Sometimes the nightmares are quite overtly horrible: being raped, or fighting for my life in a crowded place while people calmly walk past, or the common-garden-variety horror-movie murderers and monsters. Those ones I can often stop from lingering; I can tell myself that it’s only the random images of a battered mind continuing to seek healing, and I can often return to sleep.

The one I hate the most, though – the one from which there can be no returning to slumber, the one which lingers like a miasma the next day – is the nightmare in which the people who love me respond to me in the same way my ex-husband used to. The same agonising illogic to arguments; the same shocking, soul-penetrating insults; the same threats; and finally, the same searing flare into actual blows. The dreams are vivid: I can feel the seat beneath me, hear the world around me, and the first touch of violence feels the same as it ever did in my waking life. The thing that always brings most horror though – not the insults or the abuse, not even the words of someone who hated me coming from the mouth of someone I know, in my waking life, loves me: the worst horror is the sudden realisation I have in the dream, that since someone else is treating me the way my ex used to, then I must be the common denominator. It must be me. Actually, I must really deserve such treatment.

It’s a shitty realisation to come to, and it seems just as brutal when it comes from my own dreaming mind as if it were a waking reality. It’s a devastating fear to sit with: do I really deserve such a thing? Am I really the horrible person my ex thought I was?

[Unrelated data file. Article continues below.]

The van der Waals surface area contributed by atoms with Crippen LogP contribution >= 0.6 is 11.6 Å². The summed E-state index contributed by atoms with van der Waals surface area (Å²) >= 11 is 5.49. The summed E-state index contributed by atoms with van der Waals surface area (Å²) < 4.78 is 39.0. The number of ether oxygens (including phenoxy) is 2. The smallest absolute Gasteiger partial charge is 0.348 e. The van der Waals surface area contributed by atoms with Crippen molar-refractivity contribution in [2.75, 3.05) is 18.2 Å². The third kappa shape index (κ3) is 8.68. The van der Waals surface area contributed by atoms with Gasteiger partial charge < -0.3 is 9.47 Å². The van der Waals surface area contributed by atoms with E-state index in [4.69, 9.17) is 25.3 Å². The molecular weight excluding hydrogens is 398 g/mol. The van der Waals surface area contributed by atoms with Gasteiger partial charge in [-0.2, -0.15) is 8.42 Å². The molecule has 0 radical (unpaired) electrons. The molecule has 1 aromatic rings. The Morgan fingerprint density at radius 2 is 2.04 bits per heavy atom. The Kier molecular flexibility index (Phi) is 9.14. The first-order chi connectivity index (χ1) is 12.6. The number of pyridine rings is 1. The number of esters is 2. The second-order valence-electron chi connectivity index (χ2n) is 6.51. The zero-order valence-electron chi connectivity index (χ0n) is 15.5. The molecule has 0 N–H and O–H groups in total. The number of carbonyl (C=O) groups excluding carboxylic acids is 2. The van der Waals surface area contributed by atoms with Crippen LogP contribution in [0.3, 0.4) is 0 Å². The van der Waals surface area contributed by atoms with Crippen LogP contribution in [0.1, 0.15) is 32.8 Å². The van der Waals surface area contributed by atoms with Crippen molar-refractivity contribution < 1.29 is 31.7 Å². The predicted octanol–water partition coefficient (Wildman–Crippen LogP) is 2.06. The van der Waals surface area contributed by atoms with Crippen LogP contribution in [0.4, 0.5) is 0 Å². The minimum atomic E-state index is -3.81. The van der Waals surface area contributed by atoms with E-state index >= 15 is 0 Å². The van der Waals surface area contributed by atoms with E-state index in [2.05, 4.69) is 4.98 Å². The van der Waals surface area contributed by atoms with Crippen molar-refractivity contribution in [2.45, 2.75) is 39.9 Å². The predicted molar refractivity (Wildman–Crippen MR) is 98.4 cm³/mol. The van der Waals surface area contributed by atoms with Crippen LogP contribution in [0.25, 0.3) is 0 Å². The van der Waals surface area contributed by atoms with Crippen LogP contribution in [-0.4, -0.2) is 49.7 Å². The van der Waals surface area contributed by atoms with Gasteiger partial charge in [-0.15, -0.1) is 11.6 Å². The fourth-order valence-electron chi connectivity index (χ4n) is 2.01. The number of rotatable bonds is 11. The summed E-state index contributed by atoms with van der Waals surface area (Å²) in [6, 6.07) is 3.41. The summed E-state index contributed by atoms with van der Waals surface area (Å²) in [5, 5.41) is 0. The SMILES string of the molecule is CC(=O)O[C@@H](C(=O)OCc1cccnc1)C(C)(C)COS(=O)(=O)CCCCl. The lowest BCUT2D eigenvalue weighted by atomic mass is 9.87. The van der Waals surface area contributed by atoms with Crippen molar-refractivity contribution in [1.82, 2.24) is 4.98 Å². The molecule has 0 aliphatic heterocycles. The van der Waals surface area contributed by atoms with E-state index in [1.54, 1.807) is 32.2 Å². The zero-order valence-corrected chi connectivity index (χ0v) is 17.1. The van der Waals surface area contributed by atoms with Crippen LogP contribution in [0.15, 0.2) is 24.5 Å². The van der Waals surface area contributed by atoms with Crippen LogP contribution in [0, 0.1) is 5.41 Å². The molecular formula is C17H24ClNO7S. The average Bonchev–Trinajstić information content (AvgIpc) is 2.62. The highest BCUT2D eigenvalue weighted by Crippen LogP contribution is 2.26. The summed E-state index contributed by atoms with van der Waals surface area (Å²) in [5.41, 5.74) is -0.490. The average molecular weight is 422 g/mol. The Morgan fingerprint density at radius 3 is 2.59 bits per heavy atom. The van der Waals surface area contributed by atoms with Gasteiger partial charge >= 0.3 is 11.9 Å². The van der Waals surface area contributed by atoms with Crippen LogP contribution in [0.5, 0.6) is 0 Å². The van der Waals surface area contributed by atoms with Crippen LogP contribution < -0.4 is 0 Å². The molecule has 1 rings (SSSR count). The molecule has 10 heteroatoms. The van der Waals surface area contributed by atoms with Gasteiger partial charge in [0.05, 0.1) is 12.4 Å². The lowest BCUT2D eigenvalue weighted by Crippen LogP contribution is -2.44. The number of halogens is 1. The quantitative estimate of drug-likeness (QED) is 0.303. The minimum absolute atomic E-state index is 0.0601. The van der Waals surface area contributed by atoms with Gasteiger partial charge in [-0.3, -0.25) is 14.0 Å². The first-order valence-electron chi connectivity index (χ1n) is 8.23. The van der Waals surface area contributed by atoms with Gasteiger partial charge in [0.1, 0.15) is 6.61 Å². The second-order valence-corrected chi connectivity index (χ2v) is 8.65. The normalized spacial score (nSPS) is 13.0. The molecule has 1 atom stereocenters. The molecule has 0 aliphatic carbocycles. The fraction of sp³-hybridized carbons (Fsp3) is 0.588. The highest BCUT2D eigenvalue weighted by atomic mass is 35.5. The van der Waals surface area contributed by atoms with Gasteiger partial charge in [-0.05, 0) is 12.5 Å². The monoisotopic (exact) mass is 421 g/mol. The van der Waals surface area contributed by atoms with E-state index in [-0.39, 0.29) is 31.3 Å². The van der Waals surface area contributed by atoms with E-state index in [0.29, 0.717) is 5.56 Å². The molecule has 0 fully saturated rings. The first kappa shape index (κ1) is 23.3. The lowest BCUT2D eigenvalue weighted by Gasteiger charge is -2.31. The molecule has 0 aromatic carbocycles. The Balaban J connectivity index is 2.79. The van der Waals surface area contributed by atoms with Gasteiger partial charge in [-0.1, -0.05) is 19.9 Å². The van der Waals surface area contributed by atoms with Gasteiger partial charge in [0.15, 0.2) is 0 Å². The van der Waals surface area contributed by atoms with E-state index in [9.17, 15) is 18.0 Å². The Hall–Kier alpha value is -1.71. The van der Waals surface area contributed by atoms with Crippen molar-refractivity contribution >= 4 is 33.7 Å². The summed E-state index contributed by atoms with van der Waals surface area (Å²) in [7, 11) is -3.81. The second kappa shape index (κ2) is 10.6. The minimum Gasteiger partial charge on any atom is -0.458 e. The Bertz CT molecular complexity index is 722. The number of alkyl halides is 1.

The more time that passes, the firmer I am in the belief that I didn’t deserve it, that I do deserve to be happy, to have friends, to be treated with respect and love as I treat those around me with respect and love. I’m strengthening my resolve in that, and learning to see myself – maybe – as I hope that others see me, and to hope that I’m the good person I want to be. And, of course, it’s a work in progress: but part of being a person is working towards being a good one.

The practice and practise of happiness.

One of the comforts of being half a person is that things are easy. When you live in your head, you don’t have to feel. You dwell in rationality, and the mental life is enough. You can retreat into your head when things are difficult; retreating into my head – what psychologists call dissociation – has got me through beatings and worse, barely feeling them.

The flip side of this is that, while you’re in endurance mode, you feel nothing: no pain, no fear – but no joy. You become entirely detached to the emotional world, the world of being a full, feeling human being.

Now I’m no longer half a human, and I understand that the consequence of this is that I must learn to feel. I must learn to be comfortable with my grief, my shame, my anger. I must learn to manage my fears – and that’s the easy part.

Part of learning to become a whole person is actually learning to be happy: that it’s allowed. That nothing terrible’s going to happen to me as a result of being happy: laughter will not result in a sudden sharp slap; a night out with a friend won’t earn me recriminations and censure.

It’s taking me a while to learn that. It’s taking me a while to realise that happiness can be simple; that there’s no retribution for a moment of light-heartedness; that the jealously of the unhappy will not forbid by high spirits.

And most of the people around me don’t question their happiness. They simply enjoy it, thoughtlessly, without a second’s hesitation, without even a thought that perhaps they don’t deserve it. No second-guessing, no over-thinking; happiness is easy, wonderful, something to delight in, to take pleasure in.

I’d like that to be the case for me. I’m looking forward to learning to be as comfortable in my happiness as in the distress in which I’ve spent so many years. Like everything, it’s a work in progress – but I’m happy, with this learning, to spend the time practising.

Blood flow and why you can’t be creative in a war zone.